Poet, playwright Amiri Baraka discusses American politics, culture Feb. 1
Bowers Writers House hosts events with award-winning writer
Amiri Baraka, recipient of the PEN/Faulkner Award, the Rockefeller Foundation Award for Drama, the Langston Hughes Award from The City College of New York and a lifetime achievement award from the Before Columbus Foundation, gives two presentations Wednesday, Feb. 1, at Elizabethtown College.
At 11 a.m., the poet presents "Politics, Art and Culture: An Afternoon with Poet Amiri Baraka" in the College's Leffler Chapel and Performance Center, and at 8 p.m. Baraka gives a public presentation/reading in the College's Brinser Lecture Hall, Steinman 114.
Admission to both events is free. Seating is first-come, first-served. It is recommended to arrive at least half an hour early for both events.
Baraka was born Everett LeRoi Jones in 1934 in Newark, N.J. After leaving Howard University and the Air Force, he moved to the Lower East Side of Manhattan in 1957 and co-edited the avant-garde literary magazine Yugen. He founded Totem Press, which first published works by Allen Ginsberg, Jack Kerouac and others.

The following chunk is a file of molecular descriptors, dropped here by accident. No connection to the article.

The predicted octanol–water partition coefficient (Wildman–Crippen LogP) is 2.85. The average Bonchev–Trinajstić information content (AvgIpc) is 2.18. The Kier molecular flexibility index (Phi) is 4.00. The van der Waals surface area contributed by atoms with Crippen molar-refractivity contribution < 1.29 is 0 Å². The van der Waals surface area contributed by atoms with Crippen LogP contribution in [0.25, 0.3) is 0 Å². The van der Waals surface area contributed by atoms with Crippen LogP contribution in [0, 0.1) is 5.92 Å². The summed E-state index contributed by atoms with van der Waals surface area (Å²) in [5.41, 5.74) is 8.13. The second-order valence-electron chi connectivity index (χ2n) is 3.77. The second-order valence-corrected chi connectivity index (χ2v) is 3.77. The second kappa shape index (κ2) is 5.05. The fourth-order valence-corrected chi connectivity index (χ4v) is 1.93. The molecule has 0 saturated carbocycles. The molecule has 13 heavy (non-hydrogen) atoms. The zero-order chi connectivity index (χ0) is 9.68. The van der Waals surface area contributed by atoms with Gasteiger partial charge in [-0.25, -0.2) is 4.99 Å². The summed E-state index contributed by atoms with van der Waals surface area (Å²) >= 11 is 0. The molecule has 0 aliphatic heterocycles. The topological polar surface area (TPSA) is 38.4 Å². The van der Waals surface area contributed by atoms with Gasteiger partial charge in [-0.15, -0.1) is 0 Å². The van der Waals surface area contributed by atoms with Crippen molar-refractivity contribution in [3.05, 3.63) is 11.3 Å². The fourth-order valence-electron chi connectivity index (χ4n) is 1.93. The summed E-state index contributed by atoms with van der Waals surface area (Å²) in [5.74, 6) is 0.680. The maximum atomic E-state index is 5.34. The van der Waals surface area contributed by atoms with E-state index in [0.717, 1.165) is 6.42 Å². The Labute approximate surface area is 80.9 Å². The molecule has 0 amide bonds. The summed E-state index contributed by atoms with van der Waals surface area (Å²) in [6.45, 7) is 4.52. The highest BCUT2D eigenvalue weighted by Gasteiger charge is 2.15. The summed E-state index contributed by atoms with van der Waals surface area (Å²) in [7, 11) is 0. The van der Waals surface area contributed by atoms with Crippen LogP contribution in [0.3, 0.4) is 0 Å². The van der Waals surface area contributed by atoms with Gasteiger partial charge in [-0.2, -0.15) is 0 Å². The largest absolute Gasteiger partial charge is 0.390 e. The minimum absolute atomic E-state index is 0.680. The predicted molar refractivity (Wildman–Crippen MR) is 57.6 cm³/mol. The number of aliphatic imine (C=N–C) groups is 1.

His reputation as a playwright was established with the production of "Dutchman" at the Cherry Lane Theatre in New York on March 24, 1964. The provocative play subsequently won an Obie Award for "Best off-Broadway Play".
Other examples of his work include poems such as "An Agony. As Now" and "A Poem for Speculative Hipsters." Baraka has become most known for his strident social criticism, often writing in an incendiary style that has made it difficult for some audiences and critics to respond with objectivity to his works.